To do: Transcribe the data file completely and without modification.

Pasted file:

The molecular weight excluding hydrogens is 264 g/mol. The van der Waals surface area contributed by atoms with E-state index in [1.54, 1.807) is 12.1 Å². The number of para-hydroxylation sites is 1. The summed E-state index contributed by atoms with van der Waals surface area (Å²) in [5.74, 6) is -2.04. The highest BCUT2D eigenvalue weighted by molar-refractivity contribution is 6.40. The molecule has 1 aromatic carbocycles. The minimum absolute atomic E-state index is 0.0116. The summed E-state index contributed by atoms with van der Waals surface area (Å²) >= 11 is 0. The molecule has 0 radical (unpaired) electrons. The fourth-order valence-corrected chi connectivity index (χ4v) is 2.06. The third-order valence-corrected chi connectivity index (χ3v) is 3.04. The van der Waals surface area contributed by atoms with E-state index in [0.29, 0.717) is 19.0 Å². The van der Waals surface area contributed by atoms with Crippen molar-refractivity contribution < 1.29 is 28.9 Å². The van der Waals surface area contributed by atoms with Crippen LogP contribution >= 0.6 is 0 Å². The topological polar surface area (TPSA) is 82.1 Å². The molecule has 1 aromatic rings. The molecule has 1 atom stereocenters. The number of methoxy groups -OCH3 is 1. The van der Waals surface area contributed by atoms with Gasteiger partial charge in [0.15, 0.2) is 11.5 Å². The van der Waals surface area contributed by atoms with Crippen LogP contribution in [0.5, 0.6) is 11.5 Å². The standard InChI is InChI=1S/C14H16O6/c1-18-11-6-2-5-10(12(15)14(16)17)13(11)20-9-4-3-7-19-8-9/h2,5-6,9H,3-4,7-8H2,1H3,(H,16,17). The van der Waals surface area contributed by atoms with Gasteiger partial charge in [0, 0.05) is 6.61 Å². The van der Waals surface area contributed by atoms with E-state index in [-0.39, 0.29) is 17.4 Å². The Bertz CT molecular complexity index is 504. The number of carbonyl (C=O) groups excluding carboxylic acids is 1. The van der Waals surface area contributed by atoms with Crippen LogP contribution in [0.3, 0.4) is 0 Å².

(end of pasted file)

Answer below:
The molecular weight excluding hydrogens is 264 g/mol. The van der Waals surface area contributed by atoms with E-state index in [1.54, 1.807) is 12.1 Å². The number of para-hydroxylation sites is 1. The summed E-state index contributed by atoms with van der Waals surface area (Å²) in [5.74, 6) is -2.04. The highest BCUT2D eigenvalue weighted by molar-refractivity contribution is 6.40. The molecule has 1 aromatic carbocycles. The minimum absolute atomic E-state index is 0.0116. The summed E-state index contributed by atoms with van der Waals surface area (Å²) >= 11 is 0. The molecule has 0 radical (unpaired) electrons. The fourth-order valence-corrected chi connectivity index (χ4v) is 2.06. The third-order valence-corrected chi connectivity index (χ3v) is 3.04. The van der Waals surface area contributed by atoms with E-state index in [0.29, 0.717) is 19.0 Å². The van der Waals surface area contributed by atoms with Crippen molar-refractivity contribution < 1.29 is 28.9 Å². The van der Waals surface area contributed by atoms with Crippen LogP contribution >= 0.6 is 0 Å². The topological polar surface area (TPSA) is 82.1 Å². The molecule has 1 aromatic rings. The molecule has 1 atom stereocenters. The number of methoxy groups -OCH3 is 1. The van der Waals surface area contributed by atoms with Gasteiger partial charge in [0.15, 0.2) is 11.5 Å². The van der Waals surface area contributed by atoms with Crippen LogP contribution in [0.5, 0.6) is 11.5 Å². The standard InChI is InChI=1S/C14H16O6/c1-18-11-6-2-5-10(12(15)14(16)17)13(11)20-9-4-3-7-19-8-9/h2,5-6,9H,3-4,7-8H2,1H3,(H,16,17). The van der Waals surface area contributed by atoms with Gasteiger partial charge in [0, 0.05) is 6.61 Å². The van der Waals surface area contributed by atoms with E-state index in [-0.39, 0.29) is 17.4 Å². The Bertz CT molecular complexity index is 504. The number of carbonyl (C=O) groups excluding carboxylic acids is 1. The van der Waals surface area contributed by atoms with Crippen LogP contribution in [0.3, 0.4) is 0 Å².